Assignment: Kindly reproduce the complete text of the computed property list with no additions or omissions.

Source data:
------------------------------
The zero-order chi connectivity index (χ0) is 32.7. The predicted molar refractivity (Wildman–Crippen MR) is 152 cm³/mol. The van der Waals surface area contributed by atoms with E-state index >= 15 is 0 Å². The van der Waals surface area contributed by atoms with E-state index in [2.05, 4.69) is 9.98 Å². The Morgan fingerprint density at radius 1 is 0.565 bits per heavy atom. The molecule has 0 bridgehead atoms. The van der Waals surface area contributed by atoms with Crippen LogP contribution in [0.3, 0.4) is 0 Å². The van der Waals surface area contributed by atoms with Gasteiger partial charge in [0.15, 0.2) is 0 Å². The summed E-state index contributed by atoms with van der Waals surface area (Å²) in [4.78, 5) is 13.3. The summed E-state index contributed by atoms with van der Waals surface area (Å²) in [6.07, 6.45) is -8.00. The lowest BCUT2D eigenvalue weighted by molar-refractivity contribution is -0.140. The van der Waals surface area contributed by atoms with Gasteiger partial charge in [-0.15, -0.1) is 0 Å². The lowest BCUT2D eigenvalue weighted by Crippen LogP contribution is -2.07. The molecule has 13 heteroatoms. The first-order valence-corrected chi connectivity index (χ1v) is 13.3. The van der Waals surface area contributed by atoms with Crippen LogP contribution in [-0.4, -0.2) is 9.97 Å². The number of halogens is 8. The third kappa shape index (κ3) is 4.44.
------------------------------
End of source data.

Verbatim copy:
The zero-order chi connectivity index (χ0) is 32.7. The predicted molar refractivity (Wildman–Crippen MR) is 152 cm³/mol. The van der Waals surface area contributed by atoms with E-state index >= 15 is 0 Å². The van der Waals surface area contributed by atoms with E-state index in [2.05, 4.69) is 9.98 Å². The Morgan fingerprint density at radius 1 is 0.565 bits per heavy atom. The molecule has 0 bridgehead atoms. The van der Waals surface area contributed by atoms with Crippen LogP contribution in [0.3, 0.4) is 0 Å². The van der Waals surface area contributed by atoms with Gasteiger partial charge in [0.15, 0.2) is 0 Å². The summed E-state index contributed by atoms with van der Waals surface area (Å²) in [4.78, 5) is 13.3. The summed E-state index contributed by atoms with van der Waals surface area (Å²) in [6.07, 6.45) is -8.00. The lowest BCUT2D eigenvalue weighted by molar-refractivity contribution is -0.140. The van der Waals surface area contributed by atoms with Gasteiger partial charge in [-0.15, -0.1) is 0 Å². The lowest BCUT2D eigenvalue weighted by Crippen LogP contribution is -2.07. The molecule has 13 heteroatoms. The first-order valence-corrected chi connectivity index (χ1v) is 13.3. The van der Waals surface area contributed by atoms with Crippen LogP contribution in [-0.4, -0.2) is 9.97 Å². The number of halogens is 8. The third kappa shape index (κ3) is 4.44.